Hansa Mehta’s most significant contribution to the constituent assembly debates was in trying to make the Uniform Civil Code (UCC) a justiciable part of the constitution. As part of the fundamental rights sub committee, she along with Rajkumari Amrit Kaur, Ambedkar and Manoo Masani saw the UCC as part of the ‘state’s responsibility” to establish a single Indian identity over multiple religious identities. Their motion to pass this as a right was overturned. While Nehru provided justification for the reluctance to make the civil code a right, Hansa Mehta had hoped, in vain, that the advisory committee would reconsider their decision. The Uniform Civil Code went to become a non-justiciable directive principle.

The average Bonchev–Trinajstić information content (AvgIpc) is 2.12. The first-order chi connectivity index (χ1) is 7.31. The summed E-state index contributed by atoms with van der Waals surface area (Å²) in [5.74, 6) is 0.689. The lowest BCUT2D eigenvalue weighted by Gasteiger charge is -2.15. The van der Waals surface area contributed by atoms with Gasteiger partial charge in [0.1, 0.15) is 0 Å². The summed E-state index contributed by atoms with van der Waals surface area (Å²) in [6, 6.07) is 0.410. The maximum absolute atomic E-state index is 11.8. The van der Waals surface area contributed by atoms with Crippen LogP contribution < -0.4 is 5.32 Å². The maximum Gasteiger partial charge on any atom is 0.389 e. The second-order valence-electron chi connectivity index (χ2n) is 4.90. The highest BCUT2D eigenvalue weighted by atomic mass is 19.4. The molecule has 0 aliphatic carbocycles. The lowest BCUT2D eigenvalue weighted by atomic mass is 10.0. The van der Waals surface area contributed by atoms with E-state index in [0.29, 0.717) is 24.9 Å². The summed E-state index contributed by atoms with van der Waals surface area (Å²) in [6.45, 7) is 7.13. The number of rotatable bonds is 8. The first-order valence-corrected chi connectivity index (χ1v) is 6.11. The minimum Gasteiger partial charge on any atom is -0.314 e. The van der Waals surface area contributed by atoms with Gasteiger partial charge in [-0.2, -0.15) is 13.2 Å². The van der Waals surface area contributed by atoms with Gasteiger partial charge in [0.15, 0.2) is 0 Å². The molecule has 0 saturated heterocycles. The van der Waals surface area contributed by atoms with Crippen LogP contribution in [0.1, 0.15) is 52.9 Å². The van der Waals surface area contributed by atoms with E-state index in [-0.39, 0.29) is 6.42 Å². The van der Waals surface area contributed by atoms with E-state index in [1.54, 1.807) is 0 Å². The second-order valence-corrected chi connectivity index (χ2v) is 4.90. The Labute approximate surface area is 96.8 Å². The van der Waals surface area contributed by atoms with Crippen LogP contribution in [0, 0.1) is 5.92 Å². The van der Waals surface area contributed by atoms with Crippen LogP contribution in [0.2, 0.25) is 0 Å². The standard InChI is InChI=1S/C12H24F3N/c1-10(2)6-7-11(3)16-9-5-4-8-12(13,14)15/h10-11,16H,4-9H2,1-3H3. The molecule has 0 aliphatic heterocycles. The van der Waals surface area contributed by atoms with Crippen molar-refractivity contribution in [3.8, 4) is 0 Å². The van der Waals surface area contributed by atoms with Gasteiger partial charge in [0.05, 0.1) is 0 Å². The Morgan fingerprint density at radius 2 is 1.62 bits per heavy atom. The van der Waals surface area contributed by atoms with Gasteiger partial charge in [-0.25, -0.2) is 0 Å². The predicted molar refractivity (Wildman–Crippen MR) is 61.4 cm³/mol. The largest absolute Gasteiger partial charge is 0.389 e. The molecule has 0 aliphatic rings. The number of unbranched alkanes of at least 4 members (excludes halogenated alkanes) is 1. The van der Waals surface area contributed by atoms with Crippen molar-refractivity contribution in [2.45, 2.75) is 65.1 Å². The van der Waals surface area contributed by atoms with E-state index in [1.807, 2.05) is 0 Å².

Hansa Mehta was also a part of the select committee that was convened post-independence for drafting a Hindu code bill. The debate which started in April 1948 was part of a series of meeting held to “amend and codify certain branches of the Hindu law”. Impacting the lives of women specifically, the Hindu Code Bill was a means to create a social revolution through adoption of laws that would ensure that women would not be bound by laws that sought to suppress their rights and straitjacketed them in orthodox interpretations of their religion. Hansa Mehta as part of the AIWC had already passed laws including the Sarda act that forbade child marriage, movements that ensured birth control instructions for women, and more importantly education, both primary and further education for all women.